A shining example of Mama having tried...
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Old 02-23-2018, 11:39 AM
 
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These stories are great lol.
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Old 02-24-2018, 06:49 AM
 
Location: NJ
12,670 posts, read 22,617,009 times
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Originally Posted by KathrynAragon View Post
Jesse James was my 6th cousin. My great grandmother remembered her mother talking about "those bad James boys" at family reunions. She was told to stay away from them if they came by.
Then you're related to my son who's grandma is also related. I'm stuck on her grandmother's parents (last name White) but know the family her father belonged to because of DNA matches. I just have to figure his name out. I'm not seeing MIL's grandmother attached to census records that would link her to her parents.

I should say I'm seeing her attached to one that says sister at both Ancestry and family search but when I viewed the census it says daughter. I have to email MIL again to see if she can tell me more.
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Old 02-24-2018, 04:35 PM
 
Location: Dalton Gardens
2,812 posts, read 5,725,931 times
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Great-uncle Barney, the Legless Terror of Camden. Wonder if he haunts the older sections of the Trenton State Prison? LOL!




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Old 02-24-2018, 07:04 PM
 
Location: NJ
12,670 posts, read 22,617,009 times
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Originally Posted by Cyanna View Post
Great-uncle Barney, the Legless Terror of Camden. Wonder if he haunts the older sections of the Trenton State Prison? LOL!



Wow! Did he die there? I'm not far from Camden. Different place now
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Old 02-24-2018, 07:39 PM
 
Location: Dalton Gardens
2,812 posts, read 5,725,931 times
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Originally Posted by Roselvr View Post
Wow! Did he die there? I'm not far from Camden. Different place now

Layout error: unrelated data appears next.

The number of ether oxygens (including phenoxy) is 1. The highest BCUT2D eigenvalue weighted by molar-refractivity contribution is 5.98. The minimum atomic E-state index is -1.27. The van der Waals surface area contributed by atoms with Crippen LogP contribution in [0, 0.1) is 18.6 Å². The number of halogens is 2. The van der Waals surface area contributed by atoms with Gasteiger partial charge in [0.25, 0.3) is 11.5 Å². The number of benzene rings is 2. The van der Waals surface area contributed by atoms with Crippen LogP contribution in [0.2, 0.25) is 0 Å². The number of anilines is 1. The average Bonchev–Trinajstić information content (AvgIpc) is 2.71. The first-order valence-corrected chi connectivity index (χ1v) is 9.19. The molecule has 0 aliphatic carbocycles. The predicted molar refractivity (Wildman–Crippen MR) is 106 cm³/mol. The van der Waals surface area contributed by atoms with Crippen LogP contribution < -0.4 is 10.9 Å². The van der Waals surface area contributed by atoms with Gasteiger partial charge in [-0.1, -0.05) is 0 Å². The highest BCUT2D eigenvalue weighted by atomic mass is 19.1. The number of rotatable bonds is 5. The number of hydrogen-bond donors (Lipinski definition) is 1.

My parents and sister were born in Camden. They escaped to California in 1957

Much to everyone's surprise, he did not die there. He did spend a lot of time there though, according to all the newspaper accounts I have, LOL!

On September 16th, 1904, at age 19 years, Barney lost both legs after attempting to jump on a freight train near Baltimore, Maryland. He slipped and fell to the tracks.

During the Spanish Flu epidemic of 1918 he became ill and went home to Camden, New Jersey to die. Family lore has it that he was so sick he had to crawl through the streets and then up the stairs. He died in the home of my grandfather and grandmother, who was his sister. Because the carts were so full of the dying, they had to lay him out in the parlor on an ironing board until there was room for him. This took place at the family home located at 808 Fern Street, Camden, New Jersey. When Uncle Barney died he was not allowed to have a public funeral because he had died from the Influenza.

A very brief run down of some of his arrests...

Uncle Barney jailed in 1904 at Camden, but with five others managed to escape after sawing away at the bars. The newspapers stated that they had taken "French Leave" from the jail.

Uncle Barney was sentenced to two years at the prison in Trenton, New Jersey in May of 1907.

June 1907 - News article about Barney assaulting the operator of a merry-go-round.

Uncle Barney also jailed in 1908 and 1909. Was called the "Legless Terror of Camden" in the newspapers.

Uncle Barney was listed as being incarcerated at the New Jersey State Prison at Trenton in 1910.